The Great Believers by Rebecca Makkai – an ‘expansive, huge-hearted novel that conveys the scale of the trauma of the early Aids crisis’
More about the book!
The Great Believers by Rebecca Makkai: two intertwining stories take us through the heartbreak of the eighties and the chaos of the modern world.
Makkai is the author of two novels – The Borrower and The Hundred-Year House – and a collection of short stories. Her short fiction won a 2017 Pushcart Prize, and was chosen for The Best American Short Stories for four consecutive years (2008-2011). The recipient of a 2014 NEA fellowship, Makkai is on the MFA faculties of Sierra Nevada College and Northwestern University, and she is the Artistic Director of StoryStudio Chicago.
‘A page turner … An absorbing and emotionally riveting story about what it’s like to live during times of crisis.’ – The New York Times Book Review
‘Sure to become a classic Chicago novel … a deft, harrowing novel that’s as beautiful as its cover.’ – Chicago Review of Books
‘Rebecca Makkai is an unsung gem.’ – Book Riot
‘This expansive, huge-hearted novel conveys the scale of the trauma that was the early AIDS crisis, and conveys, too, the scale of the anger and love that rose up to meet it.’ – Garth Greenwell, author of What Belongs to You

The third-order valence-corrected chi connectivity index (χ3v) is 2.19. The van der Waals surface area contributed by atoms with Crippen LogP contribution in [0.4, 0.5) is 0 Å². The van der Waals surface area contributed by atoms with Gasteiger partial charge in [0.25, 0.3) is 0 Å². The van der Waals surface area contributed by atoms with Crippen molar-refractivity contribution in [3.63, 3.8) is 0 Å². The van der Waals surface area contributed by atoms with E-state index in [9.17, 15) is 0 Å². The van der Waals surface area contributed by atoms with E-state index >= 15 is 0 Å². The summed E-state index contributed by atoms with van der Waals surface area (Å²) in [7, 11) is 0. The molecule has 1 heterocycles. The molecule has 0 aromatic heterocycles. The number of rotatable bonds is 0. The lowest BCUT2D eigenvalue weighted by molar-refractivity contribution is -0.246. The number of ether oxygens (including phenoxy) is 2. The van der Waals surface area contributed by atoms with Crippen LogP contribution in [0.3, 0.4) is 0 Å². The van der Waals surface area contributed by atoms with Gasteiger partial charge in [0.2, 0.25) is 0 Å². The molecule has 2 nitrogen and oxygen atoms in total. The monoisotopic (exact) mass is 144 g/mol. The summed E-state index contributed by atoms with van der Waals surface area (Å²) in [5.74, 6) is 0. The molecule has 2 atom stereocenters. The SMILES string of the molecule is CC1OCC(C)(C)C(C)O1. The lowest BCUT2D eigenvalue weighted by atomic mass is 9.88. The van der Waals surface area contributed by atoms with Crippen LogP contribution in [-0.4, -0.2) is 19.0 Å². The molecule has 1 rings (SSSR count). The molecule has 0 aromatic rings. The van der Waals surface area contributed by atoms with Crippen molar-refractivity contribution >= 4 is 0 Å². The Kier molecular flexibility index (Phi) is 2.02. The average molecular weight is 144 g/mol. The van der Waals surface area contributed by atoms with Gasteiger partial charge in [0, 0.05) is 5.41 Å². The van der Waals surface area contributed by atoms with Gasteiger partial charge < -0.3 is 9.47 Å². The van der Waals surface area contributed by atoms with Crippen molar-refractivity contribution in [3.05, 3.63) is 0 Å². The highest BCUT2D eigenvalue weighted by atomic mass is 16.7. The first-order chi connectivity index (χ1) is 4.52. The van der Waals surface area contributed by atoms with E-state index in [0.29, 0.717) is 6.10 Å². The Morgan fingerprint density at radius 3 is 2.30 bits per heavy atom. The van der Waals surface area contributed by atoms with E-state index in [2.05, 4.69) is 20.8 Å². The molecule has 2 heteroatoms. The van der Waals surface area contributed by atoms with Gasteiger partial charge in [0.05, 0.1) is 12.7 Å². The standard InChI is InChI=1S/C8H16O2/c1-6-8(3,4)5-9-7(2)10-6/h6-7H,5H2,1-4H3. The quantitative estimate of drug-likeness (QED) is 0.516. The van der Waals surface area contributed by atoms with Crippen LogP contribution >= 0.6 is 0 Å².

About the book
In 1985, Yale Tishman, the development director for an art gallery in Chicago, is about to pull off an amazing coup: bringing an extraordinary collection of 1920s paintings as a gift to the gallery. Yet as his career begins to flourish, the carnage of the Aids epidemic grows around him. One by one, his friends are dying and after his friend Nico’s funeral, he finds his partner is infected, and that he might even have the virus himself. The only person he has left is Fiona, Nico’s little sister.
Thirty years later, Fiona is in Paris tracking down her estranged daughter who disappeared into a cult. While staying with an old friend, a famous photographer who documented the Chicago epidemic, she finds herself finally grappling with the devastating ways the Aids crisis affected her life and her relationship with her daughter. Yale and Fiona’s stories unfold in incredibly moving and sometimes surprising ways, as both struggle to find goodness in the face of disaster.